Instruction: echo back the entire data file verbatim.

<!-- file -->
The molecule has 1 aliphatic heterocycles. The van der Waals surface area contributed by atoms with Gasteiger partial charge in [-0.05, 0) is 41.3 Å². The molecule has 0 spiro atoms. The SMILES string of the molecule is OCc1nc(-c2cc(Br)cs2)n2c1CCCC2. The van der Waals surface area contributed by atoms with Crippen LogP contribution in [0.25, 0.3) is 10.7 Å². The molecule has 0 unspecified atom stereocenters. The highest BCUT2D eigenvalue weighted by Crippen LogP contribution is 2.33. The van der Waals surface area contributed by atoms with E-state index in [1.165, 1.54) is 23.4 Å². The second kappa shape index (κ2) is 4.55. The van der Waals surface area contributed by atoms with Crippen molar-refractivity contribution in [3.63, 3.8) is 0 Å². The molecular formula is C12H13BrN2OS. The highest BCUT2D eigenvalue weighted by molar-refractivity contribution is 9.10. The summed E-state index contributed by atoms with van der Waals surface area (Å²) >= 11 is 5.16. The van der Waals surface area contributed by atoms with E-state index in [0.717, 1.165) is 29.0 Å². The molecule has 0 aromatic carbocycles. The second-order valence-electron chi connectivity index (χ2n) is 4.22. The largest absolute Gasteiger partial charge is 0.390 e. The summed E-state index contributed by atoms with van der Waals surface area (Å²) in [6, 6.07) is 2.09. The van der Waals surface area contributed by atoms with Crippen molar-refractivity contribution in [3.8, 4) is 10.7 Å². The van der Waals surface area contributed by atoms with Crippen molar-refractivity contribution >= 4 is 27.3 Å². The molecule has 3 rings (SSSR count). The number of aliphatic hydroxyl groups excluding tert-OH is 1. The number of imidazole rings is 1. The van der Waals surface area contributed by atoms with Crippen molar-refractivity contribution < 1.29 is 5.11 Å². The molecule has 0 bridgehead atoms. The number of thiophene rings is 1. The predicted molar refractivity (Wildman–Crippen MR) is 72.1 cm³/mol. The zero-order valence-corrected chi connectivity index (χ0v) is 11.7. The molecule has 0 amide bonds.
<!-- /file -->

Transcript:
The molecule has 1 aliphatic heterocycles. The van der Waals surface area contributed by atoms with Gasteiger partial charge in [-0.05, 0) is 41.3 Å². The molecule has 0 spiro atoms. The SMILES string of the molecule is OCc1nc(-c2cc(Br)cs2)n2c1CCCC2. The van der Waals surface area contributed by atoms with Crippen LogP contribution in [0.25, 0.3) is 10.7 Å². The molecule has 0 unspecified atom stereocenters. The highest BCUT2D eigenvalue weighted by Crippen LogP contribution is 2.33. The van der Waals surface area contributed by atoms with E-state index in [1.165, 1.54) is 23.4 Å². The second kappa shape index (κ2) is 4.55. The van der Waals surface area contributed by atoms with Crippen molar-refractivity contribution in [3.63, 3.8) is 0 Å². The molecular formula is C12H13BrN2OS. The highest BCUT2D eigenvalue weighted by molar-refractivity contribution is 9.10. The summed E-state index contributed by atoms with van der Waals surface area (Å²) >= 11 is 5.16. The van der Waals surface area contributed by atoms with E-state index in [0.717, 1.165) is 29.0 Å². The molecule has 0 aromatic carbocycles. The second-order valence-electron chi connectivity index (χ2n) is 4.22. The largest absolute Gasteiger partial charge is 0.390 e. The summed E-state index contributed by atoms with van der Waals surface area (Å²) in [6, 6.07) is 2.09. The van der Waals surface area contributed by atoms with Crippen molar-refractivity contribution in [3.8, 4) is 10.7 Å². The van der Waals surface area contributed by atoms with Crippen molar-refractivity contribution >= 4 is 27.3 Å². The molecule has 3 rings (SSSR count). The number of aliphatic hydroxyl groups excluding tert-OH is 1. The number of imidazole rings is 1. The van der Waals surface area contributed by atoms with Crippen molar-refractivity contribution < 1.29 is 5.11 Å². The molecule has 0 bridgehead atoms. The number of thiophene rings is 1. The predicted molar refractivity (Wildman–Crippen MR) is 72.1 cm³/mol. The zero-order valence-corrected chi connectivity index (χ0v) is 11.7. The molecule has 0 amide bonds.